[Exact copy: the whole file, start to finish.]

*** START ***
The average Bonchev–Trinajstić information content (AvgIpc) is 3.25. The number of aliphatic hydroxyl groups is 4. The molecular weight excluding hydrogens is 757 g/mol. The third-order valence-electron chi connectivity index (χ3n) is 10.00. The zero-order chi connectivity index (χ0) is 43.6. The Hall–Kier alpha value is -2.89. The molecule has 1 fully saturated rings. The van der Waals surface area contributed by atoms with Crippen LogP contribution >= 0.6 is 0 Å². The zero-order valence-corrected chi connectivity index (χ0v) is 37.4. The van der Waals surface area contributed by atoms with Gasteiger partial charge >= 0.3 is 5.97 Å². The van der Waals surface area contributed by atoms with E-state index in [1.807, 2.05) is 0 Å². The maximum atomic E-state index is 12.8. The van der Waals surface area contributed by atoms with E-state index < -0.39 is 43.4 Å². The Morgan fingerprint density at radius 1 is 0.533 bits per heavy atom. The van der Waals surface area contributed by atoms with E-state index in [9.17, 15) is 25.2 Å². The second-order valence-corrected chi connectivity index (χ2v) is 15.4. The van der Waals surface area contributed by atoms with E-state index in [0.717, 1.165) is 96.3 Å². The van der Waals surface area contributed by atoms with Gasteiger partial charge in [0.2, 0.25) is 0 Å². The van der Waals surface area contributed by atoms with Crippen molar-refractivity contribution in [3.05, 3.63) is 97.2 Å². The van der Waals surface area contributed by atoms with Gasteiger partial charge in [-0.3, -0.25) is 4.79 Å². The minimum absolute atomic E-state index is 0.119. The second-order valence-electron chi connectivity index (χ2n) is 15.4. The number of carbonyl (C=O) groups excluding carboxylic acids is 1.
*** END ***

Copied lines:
The average Bonchev–Trinajstić information content (AvgIpc) is 3.25. The number of aliphatic hydroxyl groups is 4. The molecular weight excluding hydrogens is 757 g/mol. The third-order valence-electron chi connectivity index (χ3n) is 10.00. The zero-order chi connectivity index (χ0) is 43.6. The Hall–Kier alpha value is -2.89. The molecule has 1 fully saturated rings. The van der Waals surface area contributed by atoms with Crippen LogP contribution >= 0.6 is 0 Å². The zero-order valence-corrected chi connectivity index (χ0v) is 37.4. The van der Waals surface area contributed by atoms with Gasteiger partial charge >= 0.3 is 5.97 Å². The van der Waals surface area contributed by atoms with E-state index in [1.807, 2.05) is 0 Å². The maximum atomic E-state index is 12.8. The van der Waals surface area contributed by atoms with E-state index < -0.39 is 43.4 Å². The Morgan fingerprint density at radius 1 is 0.533 bits per heavy atom. The van der Waals surface area contributed by atoms with E-state index in [9.17, 15) is 25.2 Å². The second-order valence-corrected chi connectivity index (χ2v) is 15.4. The van der Waals surface area contributed by atoms with E-state index in [0.717, 1.165) is 96.3 Å². The van der Waals surface area contributed by atoms with Gasteiger partial charge in [0.2, 0.25) is 0 Å². The van der Waals surface area contributed by atoms with Crippen molar-refractivity contribution in [3.05, 3.63) is 97.2 Å². The van der Waals surface area contributed by atoms with Gasteiger partial charge in [-0.3, -0.25) is 4.79 Å². The minimum absolute atomic E-state index is 0.119. The second-order valence-electron chi connectivity index (χ2n) is 15.4. The number of carbonyl (C=O) groups excluding carboxylic acids is 1.